Many speakers and participants clearly recognised the strong connection between the social construction of masculinities and men's health status. Paradoxically, large amounts of the conference focused on the statistics of men's health status and often medicalised treatment approaches, rather than on social processes and structures. Issues such as men's violence to women received minimal coverage. One concurrent session of three papers delivered in one-and-a-half hours addressed this area. During question and discussion time, one man voiced a lack of understanding of why anyone would think men's violence towards women should in any way be connected to men's health, men's business, and improving the situation for men. My question is, "If men's violence towards women and its effects on women's lives and health is a significant women's health issue at state, national and international levels (and it is), how can it not be a significant issue for men's health?" It has to be: we have to make it one!
Men's health, women's health
MEN'S health does not exist in a vacuum, but in a context of culture and the institutions and structures which support and reproduce that culture. The dominant constructions of masculinity in our culture are white, patriarchal, and heterosexual. Clearly men have particular health problems and rate highly on a number of indicators of poor health. This relates significantly to the dominant constructions of masculinity and their negative effects on our lives and health.
I believe it is poor to treat men's health in isolation from women's health. It does not recognise that we men do not live in the world by ourselves. It misses opportunities to enter into partnership and alliance with women and to learn from the women's health movement. It prevents us getting to the structural roots of issues which affect both men's and women's health. It takes a position of "Well, women have done their thing, now we have to do ours," as if they are not fundamentally connected. The fact that the women's health movement has already laid considerable groundwork that will contribute to the development of men's health is overlooked. In any case, men's health is not starting from the same place as women's health did - we are at a different point in history, in a different context because of the work of the women's movement, and we have a different place in the social structure and cultural institutions in relation to women.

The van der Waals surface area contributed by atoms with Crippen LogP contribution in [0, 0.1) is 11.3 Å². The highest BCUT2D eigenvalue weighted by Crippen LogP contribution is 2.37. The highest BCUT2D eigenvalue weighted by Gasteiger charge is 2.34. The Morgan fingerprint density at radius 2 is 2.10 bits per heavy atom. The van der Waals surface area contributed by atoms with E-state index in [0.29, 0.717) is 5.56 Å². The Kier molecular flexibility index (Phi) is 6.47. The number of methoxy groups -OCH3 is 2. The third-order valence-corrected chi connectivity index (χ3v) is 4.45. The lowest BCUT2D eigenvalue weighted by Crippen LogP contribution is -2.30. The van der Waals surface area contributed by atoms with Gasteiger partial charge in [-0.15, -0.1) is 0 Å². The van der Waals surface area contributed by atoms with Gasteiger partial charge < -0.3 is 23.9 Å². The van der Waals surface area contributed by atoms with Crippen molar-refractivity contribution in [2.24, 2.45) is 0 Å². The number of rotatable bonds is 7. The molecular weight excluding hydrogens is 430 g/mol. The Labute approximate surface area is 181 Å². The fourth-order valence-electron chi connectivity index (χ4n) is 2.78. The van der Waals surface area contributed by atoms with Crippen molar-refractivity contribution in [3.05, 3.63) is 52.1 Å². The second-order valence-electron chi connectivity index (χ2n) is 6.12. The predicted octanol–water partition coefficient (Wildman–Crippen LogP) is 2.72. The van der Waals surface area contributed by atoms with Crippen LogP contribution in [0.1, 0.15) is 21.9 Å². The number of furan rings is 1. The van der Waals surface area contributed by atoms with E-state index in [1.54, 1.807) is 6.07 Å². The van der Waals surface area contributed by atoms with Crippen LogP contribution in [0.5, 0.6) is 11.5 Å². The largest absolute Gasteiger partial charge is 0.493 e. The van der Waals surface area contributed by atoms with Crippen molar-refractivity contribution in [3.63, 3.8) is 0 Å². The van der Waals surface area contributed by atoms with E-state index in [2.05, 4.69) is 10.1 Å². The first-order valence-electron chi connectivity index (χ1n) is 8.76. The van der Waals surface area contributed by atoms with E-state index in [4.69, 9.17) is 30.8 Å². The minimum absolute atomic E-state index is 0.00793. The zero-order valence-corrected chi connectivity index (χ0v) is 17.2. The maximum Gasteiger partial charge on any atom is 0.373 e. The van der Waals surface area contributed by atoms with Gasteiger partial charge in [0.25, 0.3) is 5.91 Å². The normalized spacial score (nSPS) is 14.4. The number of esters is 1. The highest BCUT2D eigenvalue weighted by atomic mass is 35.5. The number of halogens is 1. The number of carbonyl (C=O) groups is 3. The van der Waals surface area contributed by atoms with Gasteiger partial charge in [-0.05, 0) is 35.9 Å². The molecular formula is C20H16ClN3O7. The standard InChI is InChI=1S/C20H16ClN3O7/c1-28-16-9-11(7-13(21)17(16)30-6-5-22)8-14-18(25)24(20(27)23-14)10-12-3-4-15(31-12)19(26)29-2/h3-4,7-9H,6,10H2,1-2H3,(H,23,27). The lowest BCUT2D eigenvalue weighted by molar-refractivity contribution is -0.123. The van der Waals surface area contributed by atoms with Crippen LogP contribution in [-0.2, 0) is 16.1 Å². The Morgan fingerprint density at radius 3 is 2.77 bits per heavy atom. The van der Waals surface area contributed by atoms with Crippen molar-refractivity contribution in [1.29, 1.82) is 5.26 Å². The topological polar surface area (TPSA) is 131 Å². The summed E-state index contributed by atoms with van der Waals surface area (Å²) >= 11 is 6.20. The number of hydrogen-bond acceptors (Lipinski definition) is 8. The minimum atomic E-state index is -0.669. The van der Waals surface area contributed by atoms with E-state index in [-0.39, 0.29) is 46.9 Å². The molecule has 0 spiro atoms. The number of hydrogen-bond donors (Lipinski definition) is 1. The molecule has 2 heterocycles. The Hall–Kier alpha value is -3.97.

The isolationist approach to men's health does not acknowledge gender as a system of social and power relations. To recognise that gender is not a system of fixed "truths" about persons, but is a system of socially constructed meanings, connects it to structures and institutions of power and privilege. It is important not to adopt a simplistic position of egalitarianism. This would not recognise that we still live in a society that advantages men over women in many ways, and where many women's health issues are directly related to men's advantage and to men's behaviour (again, for example, men's violence towards women).
Historically men have been in control of the health systems, yet the health systems have either addressed issues in ways which have undesirable consequences, or that are not healthy for all men, while they do benefit some men in some ways. Realising this, a men's health policy would come from a position of addressing the right issues for men in ways that are healthy for men, not from a position of "Women have had their health needs addressed while men have been neglected, so we need men's health to set things right."
Working on men's health in isolation from women's health would be like looking at the emotional and psychological effects of apartheid on the health of white South Africans in isolation. It would be like focusing on the need for white South Africans to become more healthy because of the effects of being members of the group in a position of control and affluence, making them restrict their lives from a sense of threat and fear, without considering also the issues of inequality that are part of that system of oppression and subjugation, the effects of apartheid on the health of black South Africans, and how any changes for white South Africans might also address the injustice and make a real difference for black South Africans.
It is easier to be involved in men's work and look at the issues for men, without really appreciating women's experience and the history of women's experience in the world in relation to men. To actively connect ourselves with men as a group that has been oppressive, and with men as a group where there have been large numbers of acts of violence and intimidation and acts that generate terror and fear, can really open us up to an experience of guilt or blame or shame, which can be quite immobilising.
Features of policy
FOR me, to be sufficient, a men's health policy would include three key features. First, it would be positive and supportive towards men; towards specific groups of men marginalised in terms of their race, class or sexuality; and towards women. It would address men's physical, mental and emotional health issues, together with the dominant social constructions of masculinity, their negative effects on men, and their negative effects on women.
Second, it would have a clear social justice platform. In addressing the dominant social constructions of masculinity to open up new possibilities for men, we must account for issues such as men's violence to women. This is also gendered behaviour related to the social construction of masculinity and to the social construction of relationships between men and women. Unless we do this, the work we do will have unintended outcomes for women also, by accident or by default. The possibility and likelihood of the outcomes of work on men's health having outcomes for women's health in such areas, raises issues of responsibility and accountability, and of how we bring an ethic of care to our work, lives and relationships.